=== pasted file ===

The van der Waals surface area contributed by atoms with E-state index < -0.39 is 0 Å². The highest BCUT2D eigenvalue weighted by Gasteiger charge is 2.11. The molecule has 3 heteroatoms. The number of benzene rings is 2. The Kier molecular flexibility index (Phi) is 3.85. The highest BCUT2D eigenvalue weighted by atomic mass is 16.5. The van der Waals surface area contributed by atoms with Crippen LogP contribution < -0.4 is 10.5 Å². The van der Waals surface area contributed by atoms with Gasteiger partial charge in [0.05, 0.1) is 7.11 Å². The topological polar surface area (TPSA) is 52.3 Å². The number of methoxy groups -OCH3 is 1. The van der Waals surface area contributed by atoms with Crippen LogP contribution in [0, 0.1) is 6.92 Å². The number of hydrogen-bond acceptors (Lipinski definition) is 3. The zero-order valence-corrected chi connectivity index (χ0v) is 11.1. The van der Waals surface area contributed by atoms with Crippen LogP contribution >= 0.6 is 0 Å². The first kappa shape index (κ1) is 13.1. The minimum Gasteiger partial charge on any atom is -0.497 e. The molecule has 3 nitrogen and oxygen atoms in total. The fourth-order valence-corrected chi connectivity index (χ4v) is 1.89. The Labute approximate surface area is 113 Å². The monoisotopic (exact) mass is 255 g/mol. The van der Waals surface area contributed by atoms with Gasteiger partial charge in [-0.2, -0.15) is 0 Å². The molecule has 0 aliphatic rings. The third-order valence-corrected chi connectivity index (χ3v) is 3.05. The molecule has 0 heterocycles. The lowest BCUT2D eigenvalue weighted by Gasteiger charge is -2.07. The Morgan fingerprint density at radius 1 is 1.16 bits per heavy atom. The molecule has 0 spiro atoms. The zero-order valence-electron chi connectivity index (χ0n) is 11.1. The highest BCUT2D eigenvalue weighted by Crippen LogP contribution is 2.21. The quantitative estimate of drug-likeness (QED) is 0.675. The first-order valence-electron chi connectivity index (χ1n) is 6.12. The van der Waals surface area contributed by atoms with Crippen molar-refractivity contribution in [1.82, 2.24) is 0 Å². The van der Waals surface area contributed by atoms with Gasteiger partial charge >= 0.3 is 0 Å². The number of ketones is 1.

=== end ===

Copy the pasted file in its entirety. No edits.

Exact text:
The van der Waals surface area contributed by atoms with E-state index < -0.39 is 0 Å². The highest BCUT2D eigenvalue weighted by Gasteiger charge is 2.11. The molecule has 3 heteroatoms. The number of benzene rings is 2. The Kier molecular flexibility index (Phi) is 3.85. The highest BCUT2D eigenvalue weighted by atomic mass is 16.5. The van der Waals surface area contributed by atoms with Crippen LogP contribution < -0.4 is 10.5 Å². The van der Waals surface area contributed by atoms with Gasteiger partial charge in [0.05, 0.1) is 7.11 Å². The topological polar surface area (TPSA) is 52.3 Å². The number of methoxy groups -OCH3 is 1. The van der Waals surface area contributed by atoms with Crippen LogP contribution in [0, 0.1) is 6.92 Å². The number of hydrogen-bond acceptors (Lipinski definition) is 3. The zero-order valence-corrected chi connectivity index (χ0v) is 11.1. The van der Waals surface area contributed by atoms with Crippen LogP contribution >= 0.6 is 0 Å². The first kappa shape index (κ1) is 13.1. The minimum Gasteiger partial charge on any atom is -0.497 e. The molecule has 3 nitrogen and oxygen atoms in total. The fourth-order valence-corrected chi connectivity index (χ4v) is 1.89. The Labute approximate surface area is 113 Å². The monoisotopic (exact) mass is 255 g/mol. The van der Waals surface area contributed by atoms with Gasteiger partial charge in [-0.2, -0.15) is 0 Å². The molecule has 0 aliphatic rings. The third-order valence-corrected chi connectivity index (χ3v) is 3.05. The molecule has 0 heterocycles. The lowest BCUT2D eigenvalue weighted by Gasteiger charge is -2.07. The Morgan fingerprint density at radius 1 is 1.16 bits per heavy atom. The molecule has 0 spiro atoms. The zero-order valence-electron chi connectivity index (χ0n) is 11.1. The highest BCUT2D eigenvalue weighted by Crippen LogP contribution is 2.21. The quantitative estimate of drug-likeness (QED) is 0.675. The first-order valence-electron chi connectivity index (χ1n) is 6.12. The van der Waals surface area contributed by atoms with Crippen molar-refractivity contribution in [1.82, 2.24) is 0 Å². The van der Waals surface area contributed by atoms with Gasteiger partial charge >= 0.3 is 0 Å². The number of ketones is 1.